Wednesday, May 29, 2024
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Russia looks East

Russia has proposed a significant increase in bilateral trade with Burma, expecting to reach US$500 million and establish itself as a prominent trade partner.

An agreement was signed between Russian Economic Development Minister Alexei Ulyukayev and his Burmese counterpart in Naypyidaw on 29 August.

The increase in trade, which the minister predicts will rise from US$114 million to US$500 million a year by 2017, is expected to boost development across sectors such as energy, industrial development, information technology and aviation, among others.

At $500 million, the agreement seems to be of crucial importance to Burma, considering that it is almost equivalent to one percent of the country’s total GDP. The funds are aimed at inter-governmental economic cooperation, according to state-run The New Light of Myanmar.

Burma’s Minister of National Planning and Economic Development Dr. Kan Zaw explained the significance of the agreement with Moscow, telling RIA Novosti how development in Burma will be accelerated hereafter. “[A] long history of friendship and cooperation with Russia has aided Burma in development across sectors in the past,” he said.

Colin Sollit, a Johns Hopkins University scholar of Russian affairs, told DVB that, “This trade commission is both an advertisement for Russian trade and a ‘toe in the water’ for Russian banks.”

With the increasing severity of proposed trade sanctions against Russia by US and European Union, the possibility of Russia strengthening diplomatic relations with Asian countries seems to be a feasible option.

“With the new sanctions against Russia and Russian banking in particular, Russian financiers have lost a lucrative and low-risk venue in the EU for Russian-underwritten debt and Russian-funded equity. Burma can be seen as lucrative, but it is yet to be determined if it is low-risk,” said Sollit.


Russia, the world’s second largest arms exporter, has also undertaken to boost arms trade with Burma, following the loss of its conventional markets and the war in the Middle East. Earlier in March, a visit by Russian Defense Minister Sergie Shoigu served as a precedent to boost defense ties with Burma. Of the 60 Russian companies that attended the first trade commission on 29 August, present also was state-owned United Aircraft Corporation, which sells MIG 29s to the Burmese air force through its subsidiary Mikoyan.

Russia has long fostered good diplomatic relations with Burma, being the only other UNSC member along with China to veto interference in the country’s internal affairs in 2007.

The bilateral agreement may come as no surprise to observers considering the long-standing political and economic influence that Russia has enjoyed in Burma during the course of decades-long Western sanctions.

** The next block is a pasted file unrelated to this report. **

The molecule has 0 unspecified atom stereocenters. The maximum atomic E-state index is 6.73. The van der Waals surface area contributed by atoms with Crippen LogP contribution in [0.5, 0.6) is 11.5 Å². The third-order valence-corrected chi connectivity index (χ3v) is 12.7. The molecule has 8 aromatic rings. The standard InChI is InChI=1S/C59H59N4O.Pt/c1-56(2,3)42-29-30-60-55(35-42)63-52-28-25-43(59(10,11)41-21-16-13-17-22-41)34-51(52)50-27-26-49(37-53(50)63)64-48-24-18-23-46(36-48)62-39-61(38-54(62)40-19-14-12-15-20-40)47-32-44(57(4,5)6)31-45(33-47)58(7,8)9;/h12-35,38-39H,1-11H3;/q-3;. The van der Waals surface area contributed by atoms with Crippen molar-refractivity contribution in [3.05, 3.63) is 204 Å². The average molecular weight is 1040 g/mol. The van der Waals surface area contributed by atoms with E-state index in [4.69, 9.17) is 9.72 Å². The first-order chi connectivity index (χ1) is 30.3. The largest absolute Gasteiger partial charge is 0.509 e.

Another precedent of the bilateral agreement would be the investment in Burma by Russian oil company Bashneft. Earlier in August, Bashneft signed a production sharing contract with Myanmar Oil and Gas Co and Sun Apex holdings. With an investment reported to be around US$38.3 million, Bashneft will own 90 percent of the operation, according to RIA Novosti.

Sean Turnell, professor of economics at Australia’s Macquarie University, explained potential motivations behind the boost. Turnell told DVB that “Russian firms might have a comparative advantage in investing in Myanmar’s energy sector, not least since they are well-experienced in operating in both physical extremes and institutional and policy uncertainty.”

With a history of resource exploitation, it remains to be seen whether Burma is competing in a race to the bottom by increasing foreign investments in the energy sector.

Though Russia may seem to be a late entrant into the Burmese energy sector, it could also be perceived as a calibrated move, considering the vast Chinese investment in the country.

Rajeev Sharma, a strategic analyst and journalist, told DVB that, “Russia would not like to be seen as rocking China’s boat. Russia has much at stake with China, economically and strategically, which it would not like to fritter away for Myanmar.”

Moscow’s bid to invest in Burma also emerged at an hour when foreign investment seems to have gained momentum at an accelerated pace.

The Burmese economy, once stagnant under socialist policies and dominated by state-owned industries, has recently opened up as a new frontier for foreign investment.

The country has since become a playground for major players. Western superpowers such as the United States and the European Union, who hitherto adhered to the economic sanctions imposed upon Burma, are now rushing in and expanding trade boundaries. Moscow’s attempt seems a natural attempt to reinforce its sphere of influence.

Sharma suggested that, “Increasing bilateral trade to $500 million per year by 2017 from the current $114 million is a political signal from Russia that it wants to step into this once iron-curtain country in an incremental manner… Moscow would like to emerge as an effective player in Myanmar when the country is opening up to foreign powers. Russia would like to be present wherever the US is”.





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